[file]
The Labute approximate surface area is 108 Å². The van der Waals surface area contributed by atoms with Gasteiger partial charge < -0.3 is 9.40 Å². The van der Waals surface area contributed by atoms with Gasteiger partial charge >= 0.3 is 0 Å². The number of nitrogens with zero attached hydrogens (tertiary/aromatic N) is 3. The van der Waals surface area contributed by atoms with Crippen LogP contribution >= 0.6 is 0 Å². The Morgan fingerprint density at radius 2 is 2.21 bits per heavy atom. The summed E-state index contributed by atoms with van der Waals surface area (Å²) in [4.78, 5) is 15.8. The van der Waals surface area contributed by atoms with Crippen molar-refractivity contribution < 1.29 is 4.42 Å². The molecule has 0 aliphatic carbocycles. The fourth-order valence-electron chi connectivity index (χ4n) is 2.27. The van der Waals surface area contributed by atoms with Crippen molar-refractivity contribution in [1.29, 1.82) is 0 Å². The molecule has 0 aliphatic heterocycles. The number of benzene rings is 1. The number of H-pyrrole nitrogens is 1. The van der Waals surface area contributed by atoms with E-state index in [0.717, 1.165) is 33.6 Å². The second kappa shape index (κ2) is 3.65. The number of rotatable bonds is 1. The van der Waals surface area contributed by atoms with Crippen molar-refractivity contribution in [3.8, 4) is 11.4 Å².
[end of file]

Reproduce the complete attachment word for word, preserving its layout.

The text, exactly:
The Labute approximate surface area is 108 Å². The van der Waals surface area contributed by atoms with Gasteiger partial charge < -0.3 is 9.40 Å². The van der Waals surface area contributed by atoms with Gasteiger partial charge >= 0.3 is 0 Å². The number of nitrogens with zero attached hydrogens (tertiary/aromatic N) is 3. The van der Waals surface area contributed by atoms with Crippen LogP contribution >= 0.6 is 0 Å². The Morgan fingerprint density at radius 2 is 2.21 bits per heavy atom. The summed E-state index contributed by atoms with van der Waals surface area (Å²) in [4.78, 5) is 15.8. The van der Waals surface area contributed by atoms with Crippen molar-refractivity contribution < 1.29 is 4.42 Å². The molecule has 0 aliphatic carbocycles. The fourth-order valence-electron chi connectivity index (χ4n) is 2.27. The van der Waals surface area contributed by atoms with Crippen molar-refractivity contribution in [1.29, 1.82) is 0 Å². The molecule has 0 aliphatic heterocycles. The number of benzene rings is 1. The number of H-pyrrole nitrogens is 1. The van der Waals surface area contributed by atoms with E-state index in [0.717, 1.165) is 33.6 Å². The second kappa shape index (κ2) is 3.65. The number of rotatable bonds is 1. The van der Waals surface area contributed by atoms with Crippen molar-refractivity contribution in [3.8, 4) is 11.4 Å².